A lot of people have noticed connections between Morrison’s DC works. There’s quite a few to be found in these pages. First off, Animal Man is the first place he wrote the Justice League specifically characters like Superman and Martian Manhunter who he would go on to pen later on. More obviously, he created this new version of Animal Man and then returned to the character with 52 almost two decades later. Morrison also dealt with multiple realities and whatnot in Final Crisis and Superman Beyond, which also featured Limbo, Merry Man and Ace The Bat Hound all of which appear in these books.

I enjoyed reading Animal Man so much this time around that I decided to do a long-term read/re-read of his other DC Comics work I have in my collection. I don’t have Arkham Asylum, Batman: Gothic or the third and fourth JLA deluxe books but I’ve got just about everything else. I’m not only looking forward to enjoying those stories again, but also getting a better feel for the connections.

Ex Libris Trade Post: Sin City Booze, Broads & Bullets

sin city booze, broads and bullets Sin City was the first trade paperback I went into my comic book shop and purchased. I’d picked up trades with gift certificates to book stores like Barnes & Noble or our local book store Thackery’s. One week, though, my comic load was super light, I saw that stark red, black and white cover with Marv are beaten up and decided to give it a shot. I want to says I’d read Frank Miller’s Dark Knight Returns by that point and had read plenty about him and Sin City in Wizard so it seemed like a good purchase.

I remember being quite taken with the kinetic black and white pages therein along with the hyper-everything, violence, language, characters, actions, cars, driving, etc. I realize in hindsight that Sin City comics — I went on to get all seven trades — were my main entryway into the world of hardboiled crime fiction. I realize now that some of those characters and comics would seem ridiculous outside the pages of Sin City, but I still think they fit perfectly when surrounded by Miller’s perfectly suited pencils and inks.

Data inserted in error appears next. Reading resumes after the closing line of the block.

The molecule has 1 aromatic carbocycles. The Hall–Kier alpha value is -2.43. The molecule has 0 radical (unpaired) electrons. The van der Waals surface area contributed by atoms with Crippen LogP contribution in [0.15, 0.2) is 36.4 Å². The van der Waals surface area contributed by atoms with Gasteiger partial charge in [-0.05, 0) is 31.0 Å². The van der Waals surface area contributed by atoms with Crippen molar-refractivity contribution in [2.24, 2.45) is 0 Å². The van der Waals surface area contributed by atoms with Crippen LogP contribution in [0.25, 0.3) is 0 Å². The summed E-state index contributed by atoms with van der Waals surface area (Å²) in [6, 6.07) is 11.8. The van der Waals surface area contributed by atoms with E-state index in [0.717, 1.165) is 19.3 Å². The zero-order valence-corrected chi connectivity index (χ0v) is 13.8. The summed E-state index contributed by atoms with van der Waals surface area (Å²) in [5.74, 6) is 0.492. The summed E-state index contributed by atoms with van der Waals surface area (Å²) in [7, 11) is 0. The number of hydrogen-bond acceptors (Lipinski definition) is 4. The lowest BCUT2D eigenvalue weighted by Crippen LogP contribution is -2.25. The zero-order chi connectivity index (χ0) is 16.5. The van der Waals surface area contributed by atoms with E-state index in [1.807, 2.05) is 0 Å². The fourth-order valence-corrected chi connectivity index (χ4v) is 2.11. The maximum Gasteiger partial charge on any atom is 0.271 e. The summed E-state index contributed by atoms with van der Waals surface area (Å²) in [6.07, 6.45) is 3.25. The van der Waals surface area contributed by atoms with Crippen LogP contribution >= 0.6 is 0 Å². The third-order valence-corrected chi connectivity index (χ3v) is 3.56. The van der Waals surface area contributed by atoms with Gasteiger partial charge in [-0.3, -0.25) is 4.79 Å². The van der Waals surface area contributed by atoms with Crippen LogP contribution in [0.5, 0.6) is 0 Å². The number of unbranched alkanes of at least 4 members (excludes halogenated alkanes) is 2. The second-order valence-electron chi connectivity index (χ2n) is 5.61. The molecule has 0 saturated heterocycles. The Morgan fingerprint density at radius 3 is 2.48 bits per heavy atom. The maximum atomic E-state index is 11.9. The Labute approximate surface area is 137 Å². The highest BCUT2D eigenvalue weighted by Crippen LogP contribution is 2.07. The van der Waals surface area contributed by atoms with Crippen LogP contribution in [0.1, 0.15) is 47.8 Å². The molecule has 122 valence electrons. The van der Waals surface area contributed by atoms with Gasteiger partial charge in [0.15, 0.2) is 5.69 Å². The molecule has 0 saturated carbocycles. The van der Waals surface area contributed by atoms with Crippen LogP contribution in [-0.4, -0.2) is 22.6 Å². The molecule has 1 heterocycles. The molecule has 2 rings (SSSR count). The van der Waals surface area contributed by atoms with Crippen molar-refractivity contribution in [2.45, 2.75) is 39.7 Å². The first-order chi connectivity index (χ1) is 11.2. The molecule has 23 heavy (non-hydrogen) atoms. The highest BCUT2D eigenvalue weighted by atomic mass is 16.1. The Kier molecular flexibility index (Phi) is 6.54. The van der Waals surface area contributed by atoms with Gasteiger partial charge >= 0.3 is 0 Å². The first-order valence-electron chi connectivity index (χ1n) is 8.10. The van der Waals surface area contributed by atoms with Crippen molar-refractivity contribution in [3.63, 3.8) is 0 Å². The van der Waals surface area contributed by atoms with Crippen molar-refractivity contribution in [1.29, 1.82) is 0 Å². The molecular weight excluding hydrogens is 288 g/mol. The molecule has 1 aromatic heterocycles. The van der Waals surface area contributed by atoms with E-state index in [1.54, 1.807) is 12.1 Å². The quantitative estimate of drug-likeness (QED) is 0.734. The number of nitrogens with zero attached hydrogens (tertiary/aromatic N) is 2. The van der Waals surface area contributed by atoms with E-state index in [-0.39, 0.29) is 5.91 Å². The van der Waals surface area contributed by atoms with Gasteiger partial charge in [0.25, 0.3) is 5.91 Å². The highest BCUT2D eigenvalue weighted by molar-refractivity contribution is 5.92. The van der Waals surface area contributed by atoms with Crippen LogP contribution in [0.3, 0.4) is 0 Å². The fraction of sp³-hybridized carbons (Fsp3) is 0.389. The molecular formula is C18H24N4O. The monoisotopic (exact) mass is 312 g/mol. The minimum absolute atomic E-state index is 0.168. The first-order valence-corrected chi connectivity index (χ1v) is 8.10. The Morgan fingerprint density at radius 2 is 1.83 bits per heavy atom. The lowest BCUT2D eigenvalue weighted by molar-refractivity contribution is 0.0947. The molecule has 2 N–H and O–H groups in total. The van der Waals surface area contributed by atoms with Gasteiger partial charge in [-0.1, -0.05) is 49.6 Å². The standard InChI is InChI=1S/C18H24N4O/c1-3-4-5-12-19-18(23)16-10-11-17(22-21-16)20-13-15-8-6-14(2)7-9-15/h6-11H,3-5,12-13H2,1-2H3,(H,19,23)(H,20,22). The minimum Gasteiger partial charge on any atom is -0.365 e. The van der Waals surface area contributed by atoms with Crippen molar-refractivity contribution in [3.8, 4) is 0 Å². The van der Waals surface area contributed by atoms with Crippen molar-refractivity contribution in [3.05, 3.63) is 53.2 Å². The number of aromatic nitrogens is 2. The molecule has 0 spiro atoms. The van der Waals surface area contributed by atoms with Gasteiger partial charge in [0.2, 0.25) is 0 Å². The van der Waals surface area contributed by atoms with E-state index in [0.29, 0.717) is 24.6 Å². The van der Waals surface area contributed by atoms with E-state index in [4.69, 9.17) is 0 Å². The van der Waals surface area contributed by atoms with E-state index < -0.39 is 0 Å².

Anyway, with the second film on the way, I decided to dig into my trade collection once again and pull out a few lesser known Sin City offerings starting with the short story and one-shot collection Booze, Broads and Bullets. I should note here that I have the normal sized trades put out by Dark Horse in the 90s, not the digest versions that appeared around the time of the first film. I’m not a huge fan of that smaller format, especially when it comes to an artist like Miller whose pages deserve to be put on as big of a screen as possible.

This book works as a kind of sampler for all things Sin City. It’s got tough guys Marv and Dwight, deadly little Miho and verbose killers Klump and Shlubb. More than that, though, these tales give the reader a feel for the terrible kind of place Basin City really is, the kind of place where you can be driving along, meet a beautiful woman, hook up with her in the tar pits and wind up getting murdered because she’s an assassin and has mistake you for her mark. It also sets up the way Miller builds these stories in a way that just throws the reader in. There were times where I wasn’t sure if I was reading a well known character or a new one. Dwight’s a hard one to keep tabs on thanks not only to Miller’s less-than-clear style (which perfectly first this series) but also that pesky surgery of his.